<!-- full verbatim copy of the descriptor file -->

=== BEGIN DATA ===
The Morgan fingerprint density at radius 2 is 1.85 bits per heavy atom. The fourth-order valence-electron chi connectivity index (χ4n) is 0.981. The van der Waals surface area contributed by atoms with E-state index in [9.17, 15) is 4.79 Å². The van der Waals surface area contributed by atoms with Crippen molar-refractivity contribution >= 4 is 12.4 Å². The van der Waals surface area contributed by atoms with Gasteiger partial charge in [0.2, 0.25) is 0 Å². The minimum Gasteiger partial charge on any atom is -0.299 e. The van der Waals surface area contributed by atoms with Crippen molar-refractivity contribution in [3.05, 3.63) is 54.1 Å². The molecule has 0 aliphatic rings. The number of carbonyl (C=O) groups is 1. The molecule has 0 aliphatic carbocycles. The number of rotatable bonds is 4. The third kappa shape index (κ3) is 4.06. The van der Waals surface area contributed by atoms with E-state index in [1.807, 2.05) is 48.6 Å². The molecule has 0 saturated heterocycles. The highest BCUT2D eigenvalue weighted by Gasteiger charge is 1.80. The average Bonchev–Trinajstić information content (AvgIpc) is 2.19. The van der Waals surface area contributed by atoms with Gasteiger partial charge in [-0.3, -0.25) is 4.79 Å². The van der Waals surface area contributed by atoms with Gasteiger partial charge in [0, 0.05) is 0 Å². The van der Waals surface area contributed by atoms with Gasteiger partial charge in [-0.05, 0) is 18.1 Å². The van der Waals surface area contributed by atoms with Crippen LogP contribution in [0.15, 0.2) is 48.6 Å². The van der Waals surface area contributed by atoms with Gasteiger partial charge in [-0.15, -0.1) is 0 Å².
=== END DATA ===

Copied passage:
The Morgan fingerprint density at radius 2 is 1.85 bits per heavy atom. The fourth-order valence-electron chi connectivity index (χ4n) is 0.981. The van der Waals surface area contributed by atoms with E-state index in [9.17, 15) is 4.79 Å². The van der Waals surface area contributed by atoms with Crippen molar-refractivity contribution >= 4 is 12.4 Å². The van der Waals surface area contributed by atoms with Gasteiger partial charge in [0.2, 0.25) is 0 Å². The minimum Gasteiger partial charge on any atom is -0.299 e. The van der Waals surface area contributed by atoms with Crippen molar-refractivity contribution in [3.05, 3.63) is 54.1 Å². The molecule has 0 aliphatic rings. The number of carbonyl (C=O) groups is 1. The molecule has 0 aliphatic carbocycles. The number of rotatable bonds is 4. The third kappa shape index (κ3) is 4.06. The van der Waals surface area contributed by atoms with E-state index in [1.807, 2.05) is 48.6 Å². The molecule has 0 saturated heterocycles. The highest BCUT2D eigenvalue weighted by Gasteiger charge is 1.80. The average Bonchev–Trinajstić information content (AvgIpc) is 2.19. The van der Waals surface area contributed by atoms with Gasteiger partial charge in [-0.3, -0.25) is 4.79 Å². The van der Waals surface area contributed by atoms with Gasteiger partial charge in [0, 0.05) is 0 Å². The van der Waals surface area contributed by atoms with Gasteiger partial charge in [-0.05, 0) is 18.1 Å². The van der Waals surface area contributed by atoms with Crippen LogP contribution in [0.15, 0.2) is 48.6 Å². The van der Waals surface area contributed by atoms with Gasteiger partial charge in [-0.15, -0.1) is 0 Å².